Tofil, N.M., Benner, K.W., Faro, S.J., & Winkler, M.K. (2006). The use of enteral naloxone to treat opioid-induced constipation in a pediatric intensive care unit. Pediatric Critical Care Medicine, 7, 252–254.doi: 10.1097/01.PCC.0000216421.72002.09
To describe the effects of enteral naloxone for the treatment opioid-induced constipation.
Patients in the treatment group received opioids and enteral naloxone for suspected opioid-induced constipation. Patients in the control group received opioids and were randomly chosen from patients receiving opioids during the study period.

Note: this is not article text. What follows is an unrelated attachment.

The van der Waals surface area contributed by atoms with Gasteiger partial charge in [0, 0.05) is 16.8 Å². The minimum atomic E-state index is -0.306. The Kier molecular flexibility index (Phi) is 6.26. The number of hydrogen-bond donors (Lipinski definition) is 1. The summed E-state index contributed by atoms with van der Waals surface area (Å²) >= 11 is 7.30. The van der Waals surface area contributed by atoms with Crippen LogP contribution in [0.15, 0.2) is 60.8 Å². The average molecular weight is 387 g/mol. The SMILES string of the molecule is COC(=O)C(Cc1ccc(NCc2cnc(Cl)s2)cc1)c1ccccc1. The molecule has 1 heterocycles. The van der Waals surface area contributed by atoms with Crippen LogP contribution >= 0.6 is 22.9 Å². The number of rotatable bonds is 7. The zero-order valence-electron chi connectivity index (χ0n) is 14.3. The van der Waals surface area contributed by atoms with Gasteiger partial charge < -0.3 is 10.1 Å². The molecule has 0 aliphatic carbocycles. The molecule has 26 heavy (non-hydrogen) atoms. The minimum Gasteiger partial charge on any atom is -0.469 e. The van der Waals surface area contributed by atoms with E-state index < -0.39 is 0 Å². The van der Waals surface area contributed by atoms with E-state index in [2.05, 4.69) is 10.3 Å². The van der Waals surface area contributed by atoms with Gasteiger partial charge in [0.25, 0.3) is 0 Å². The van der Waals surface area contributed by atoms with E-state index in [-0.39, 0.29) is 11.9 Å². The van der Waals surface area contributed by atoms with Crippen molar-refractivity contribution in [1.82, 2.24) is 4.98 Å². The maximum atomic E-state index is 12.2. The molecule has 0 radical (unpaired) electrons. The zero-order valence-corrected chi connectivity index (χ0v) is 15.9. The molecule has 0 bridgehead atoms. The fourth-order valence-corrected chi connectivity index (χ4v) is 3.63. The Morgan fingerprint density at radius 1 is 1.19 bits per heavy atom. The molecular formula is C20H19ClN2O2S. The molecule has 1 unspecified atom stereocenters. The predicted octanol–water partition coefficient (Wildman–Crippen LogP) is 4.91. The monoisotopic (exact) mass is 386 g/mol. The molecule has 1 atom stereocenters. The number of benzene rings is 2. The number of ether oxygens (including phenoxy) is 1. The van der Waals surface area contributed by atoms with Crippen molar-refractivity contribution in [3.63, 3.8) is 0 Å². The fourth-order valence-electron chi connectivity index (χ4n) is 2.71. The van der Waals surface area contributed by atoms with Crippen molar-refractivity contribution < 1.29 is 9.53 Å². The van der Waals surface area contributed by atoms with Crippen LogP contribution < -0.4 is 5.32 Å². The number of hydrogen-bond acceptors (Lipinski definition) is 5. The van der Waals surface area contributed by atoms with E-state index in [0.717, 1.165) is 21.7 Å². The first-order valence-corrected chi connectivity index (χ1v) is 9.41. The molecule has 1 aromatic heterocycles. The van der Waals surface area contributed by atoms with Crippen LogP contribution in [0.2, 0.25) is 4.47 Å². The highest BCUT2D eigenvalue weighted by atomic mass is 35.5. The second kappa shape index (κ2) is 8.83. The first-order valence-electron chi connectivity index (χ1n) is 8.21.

Pediatric intensive care unit of a children’s hospital in Alabama
This was a retrospective study conducted from January 2003 to February 2004.
Enteral naloxone may be effective for increasing stool output in opioid-induced constipation but carries risk of withdrawal symptoms. Additional study is needed.